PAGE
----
Railing Connections

railing-300x225 Railing Connections

Guards are generally vital elements that perform a life safety role.  We see them along balconies, retaining walls, walkways, stairs, and terraces.  Often these items are mistakenly called guardrails, but the Code calls them guards because the entire assembly and not just the top rail is what is intended to prevent a fall.  Guards are different from a handrail according to the Building Code (see an upcoming post for a discussion of handrails).  Guards are required when a fall from one surface to a lower surface of more than 30-inches is possible.

 Therefore, it is important to inspect your guards periodically to ensure that a fatal accident is not looming at your building.  We often find that guards are loose when shaken, due to missing or severely corroded fasteners, loose material surrounding the posts cast in the concrete, posts that are corroded through, or broken welds.  The Building Code has requirements for the load capacity of guards and if these defects exist, your guard could be non-compliant with the Code.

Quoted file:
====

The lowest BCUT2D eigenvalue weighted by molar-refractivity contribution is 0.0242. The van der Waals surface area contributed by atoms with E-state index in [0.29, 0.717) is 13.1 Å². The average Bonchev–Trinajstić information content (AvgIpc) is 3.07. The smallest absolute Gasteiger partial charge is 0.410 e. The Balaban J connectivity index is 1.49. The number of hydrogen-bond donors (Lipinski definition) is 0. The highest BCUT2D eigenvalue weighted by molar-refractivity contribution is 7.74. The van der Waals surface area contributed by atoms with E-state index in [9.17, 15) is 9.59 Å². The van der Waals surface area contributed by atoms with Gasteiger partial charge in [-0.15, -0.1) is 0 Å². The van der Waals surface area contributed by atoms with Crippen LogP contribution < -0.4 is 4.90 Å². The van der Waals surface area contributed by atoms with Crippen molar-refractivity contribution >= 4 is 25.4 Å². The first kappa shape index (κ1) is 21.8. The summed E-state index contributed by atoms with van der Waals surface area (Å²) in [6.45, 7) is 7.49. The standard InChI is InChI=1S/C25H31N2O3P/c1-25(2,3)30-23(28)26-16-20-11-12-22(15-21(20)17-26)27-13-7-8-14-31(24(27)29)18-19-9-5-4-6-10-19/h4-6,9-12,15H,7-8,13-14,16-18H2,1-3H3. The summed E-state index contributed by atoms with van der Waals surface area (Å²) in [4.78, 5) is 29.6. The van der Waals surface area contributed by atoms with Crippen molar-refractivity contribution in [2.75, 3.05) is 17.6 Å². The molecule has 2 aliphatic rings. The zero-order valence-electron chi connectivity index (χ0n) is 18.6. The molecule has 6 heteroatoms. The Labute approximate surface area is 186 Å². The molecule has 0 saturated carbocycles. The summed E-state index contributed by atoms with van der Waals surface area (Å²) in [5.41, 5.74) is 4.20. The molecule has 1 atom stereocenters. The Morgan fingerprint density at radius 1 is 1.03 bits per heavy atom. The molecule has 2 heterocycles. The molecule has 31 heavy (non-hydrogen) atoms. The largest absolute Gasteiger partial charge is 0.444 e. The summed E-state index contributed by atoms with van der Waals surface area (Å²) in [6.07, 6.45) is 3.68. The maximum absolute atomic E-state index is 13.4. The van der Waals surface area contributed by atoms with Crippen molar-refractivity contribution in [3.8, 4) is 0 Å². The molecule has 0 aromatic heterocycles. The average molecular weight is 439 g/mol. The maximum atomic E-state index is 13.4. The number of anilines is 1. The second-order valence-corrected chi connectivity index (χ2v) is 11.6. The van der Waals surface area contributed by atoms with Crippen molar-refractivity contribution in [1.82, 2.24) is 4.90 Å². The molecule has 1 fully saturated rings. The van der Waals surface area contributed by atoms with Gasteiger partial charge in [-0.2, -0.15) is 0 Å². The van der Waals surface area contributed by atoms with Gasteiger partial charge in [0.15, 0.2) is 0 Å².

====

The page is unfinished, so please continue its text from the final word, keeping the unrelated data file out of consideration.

In addition, pickets or the material that serves to fill the space between the posts must be able to resist a certain amount of load according to the Code, so if you have loose pickets or degraded wood panels the guards are likely out-of-Code.  Often wooden guard systems are problematic as they have pickets with nails that work loose over time.  Missing pickets are also a Code violation and a hazard.

Currently the Building Code requires that all guards be a minimum of 42-inches above the walking surface and have spaces that will not allow a 4” ball to pass through.  The rails must be able to resist either a 200-pound point load or a 50-pound per linear foot load, whichever is worse.  Railing infill materials must be able to resist a 50 pound when placed on a one square foot area.